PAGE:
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Your Pain is Your Strength, a guest blog by Cameron Ayala

Your Pain is Your Strength, a guest blog by Cameron Ayala

Cameron “Cam” Ayala is a LE&RN Celebrity Ambassador and was featured on the TV shows “The Bachelorette” and “Bachelor in Paradise.” He has primary lymphedema and is known for his bold, confident approach to living with the condition.

If you saw me on “The Bachelorette,” you may have an inaccurate perception of me. They didn’t tell the whole story. Who I am off-camera is different than what you saw, edited for TV.

I was diagnosed with lymphedema at age 11 and suffered in silence for a long time. I struggled to accept the diagnosis because I didn’t want to be defined by it. I never wanted pity or sympathy from friends, family, coaches, or co-workers. I wanted a normal life, fueled by hard work.

And wow, I sure found out that having lymphedema is hard work. I have endured more than 13 surgical procedures and 7 serious infections, not to mention several lost work promotion opportunities and two broken relationships. Although lymphedema has taken so much away from me, I have decided to be a person who fights back - and also a person who gives back.

Lymphedema is a progressive and permanent condition. Once you have it, there’s no cure, although there are some promising interventions. It’s a chronic condition that grows much worse if it’s not managed properly.

On “The Bachelorette,” I wanted to be totally open about my condition. If I was truly going to reach the altar and say my vows, I wanted that person to be able to accept and handle my chronic illness and mean it when she said, “in sickness and in health.”

Keep in mind that many of the contestants on the show with me were in their early twenties with six-pack abs. Most of them had a very different type of energy than I had. Some of them were a bit health-obsessed, and that’s fine, but I have my own view of health. My strength was different from their strength.

My goal was to be vulnerable and transparent about having lymphedema, but when the show aired, they edited out every instance of the word “lymphedema” and robbed me of the ability to share my story. Even worse, they took away an opportunity for 20 million Americans with lymphedema to see someone with their condition represented on TV.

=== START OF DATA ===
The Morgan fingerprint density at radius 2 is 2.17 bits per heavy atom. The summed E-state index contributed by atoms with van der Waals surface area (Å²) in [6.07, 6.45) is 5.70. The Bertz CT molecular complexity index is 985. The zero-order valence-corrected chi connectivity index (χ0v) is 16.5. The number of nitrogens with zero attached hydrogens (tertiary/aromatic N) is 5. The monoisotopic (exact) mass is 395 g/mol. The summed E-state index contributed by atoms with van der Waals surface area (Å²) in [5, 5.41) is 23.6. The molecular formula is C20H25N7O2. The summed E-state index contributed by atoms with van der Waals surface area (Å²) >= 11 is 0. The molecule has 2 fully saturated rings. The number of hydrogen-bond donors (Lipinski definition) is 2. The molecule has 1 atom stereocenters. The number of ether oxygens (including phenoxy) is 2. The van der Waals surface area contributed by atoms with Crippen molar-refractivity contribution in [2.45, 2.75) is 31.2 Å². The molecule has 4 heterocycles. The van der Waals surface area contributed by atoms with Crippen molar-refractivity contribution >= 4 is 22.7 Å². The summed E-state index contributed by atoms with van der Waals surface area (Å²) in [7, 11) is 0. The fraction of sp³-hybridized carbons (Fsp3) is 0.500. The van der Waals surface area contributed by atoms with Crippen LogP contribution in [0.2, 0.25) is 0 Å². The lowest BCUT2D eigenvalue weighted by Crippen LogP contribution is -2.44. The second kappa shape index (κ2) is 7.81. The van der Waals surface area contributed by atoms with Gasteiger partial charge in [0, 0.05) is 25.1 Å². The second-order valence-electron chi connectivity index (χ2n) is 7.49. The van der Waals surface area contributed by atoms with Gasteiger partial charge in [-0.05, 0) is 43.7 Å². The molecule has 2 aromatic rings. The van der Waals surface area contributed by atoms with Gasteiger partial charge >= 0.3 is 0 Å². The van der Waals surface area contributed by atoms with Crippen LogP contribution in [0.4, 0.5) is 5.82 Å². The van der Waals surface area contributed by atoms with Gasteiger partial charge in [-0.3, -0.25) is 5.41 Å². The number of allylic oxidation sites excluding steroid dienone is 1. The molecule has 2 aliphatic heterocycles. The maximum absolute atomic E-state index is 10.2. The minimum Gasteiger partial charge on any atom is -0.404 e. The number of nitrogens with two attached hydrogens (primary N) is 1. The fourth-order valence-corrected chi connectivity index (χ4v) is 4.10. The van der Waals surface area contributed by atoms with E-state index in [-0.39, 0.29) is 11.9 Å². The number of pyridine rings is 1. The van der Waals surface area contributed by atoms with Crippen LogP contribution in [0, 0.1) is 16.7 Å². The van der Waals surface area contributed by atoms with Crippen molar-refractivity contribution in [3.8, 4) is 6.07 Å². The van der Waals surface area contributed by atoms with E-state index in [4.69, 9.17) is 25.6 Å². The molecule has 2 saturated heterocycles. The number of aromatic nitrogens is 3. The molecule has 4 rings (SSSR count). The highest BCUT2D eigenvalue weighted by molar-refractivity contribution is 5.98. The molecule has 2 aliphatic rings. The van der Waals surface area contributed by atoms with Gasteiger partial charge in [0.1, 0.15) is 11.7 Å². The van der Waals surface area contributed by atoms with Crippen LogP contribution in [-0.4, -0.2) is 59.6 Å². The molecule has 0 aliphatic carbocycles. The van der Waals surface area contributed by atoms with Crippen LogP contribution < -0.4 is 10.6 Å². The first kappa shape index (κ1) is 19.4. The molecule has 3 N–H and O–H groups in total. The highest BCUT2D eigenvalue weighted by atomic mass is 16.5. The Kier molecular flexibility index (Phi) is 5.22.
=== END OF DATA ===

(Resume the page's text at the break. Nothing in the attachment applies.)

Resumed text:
Standing Up for the Lymphedema Community

After “The Bachelorette” experience, and also another similar experience on the spinoff show called “Bachelor in Paradise,” I felt even more dedicated to spreading awareness about lymphedema and preventing the condition from being edited out of our culture. I began to reach out to the lymphedema community to put my newfound fame to good use.

When the “Bachelor in Paradise” producers approached me about being on the show’s reunion episode, I said yes with one condition: I wanted to wear a t-shirt that says, “I have lymphedema ... Google it!” I wore the shirt, but believe it or not, they blurred out the shirt’s text when the show aired.

Their excuse was that I used the trademarked word “Google,” but it’s in Webster’s dictionary. You don't have to get permission to use it because it’s considered generally-understood vernacular. But once again, they made it seem like lymphedema was a curse word and edited it out of what was shown on TV. 

I was more determined than ever to speak up for the lymphedema community. I received a call from Bill Repicci, the president and CEO of LE&RN. He explained that they’re a nonprofit based out of New York whose sole purpose is to raise awareness and funds for lymphedema education and the global efforts to find a cure.

He invited me to a breast cancer awareness conference where the keynote speaker was Academy Award-winning actress and LE&RN spokesperson Kathy Bates, who I’ve always been a fan of. She’s a southern girl and I’m a southern boy. As Kathy gave the keynote speech at the conference, she told the story of a lymphedema patient who almost lost his right leg.

As I listened to her speak, it dawned on me that she was telling my story. That guy was me! At the end of her speech, she asked me to stand up and the audience gave a round of applause. It was an unforgettable experience. Afterward, we went to a restaurant in Dallas and spent three hours sharing our stories.

I discovered that she and Bill are on the same mission as I am, to spread awareness and educate people about lymphedema. And I also found that they were comfortable pouring their hearts out about living with this condition, just like I am.

Why the Lymphedema Journey Never Ends

The first symptom of my lymphedema occurred when I was playing basketball competitively as a kid and my parents and coaches would notice that I was sort of skipping or limping down the court. My lower back would feel sore, too.

So my parents took me to an orthopedic doctor, who explained that one of my legs was shorter than the other and my x-ray showed black spotting on my right distal femur, right around my knee area. They did some tests and a biopsy to rule out cancer and determined that it was a hemangioma, which is basically dead blood cell accumulation on the bone.

This may have been the triggering event for my lymphedema swelling because, within weeks, my upper thigh started to balloon out to be two to three times the size of my left leg. Although my physical therapists were telling me not to worry, and that some swelling was normal, I couldn’t shake the feeling that my leg felt unusually heavy.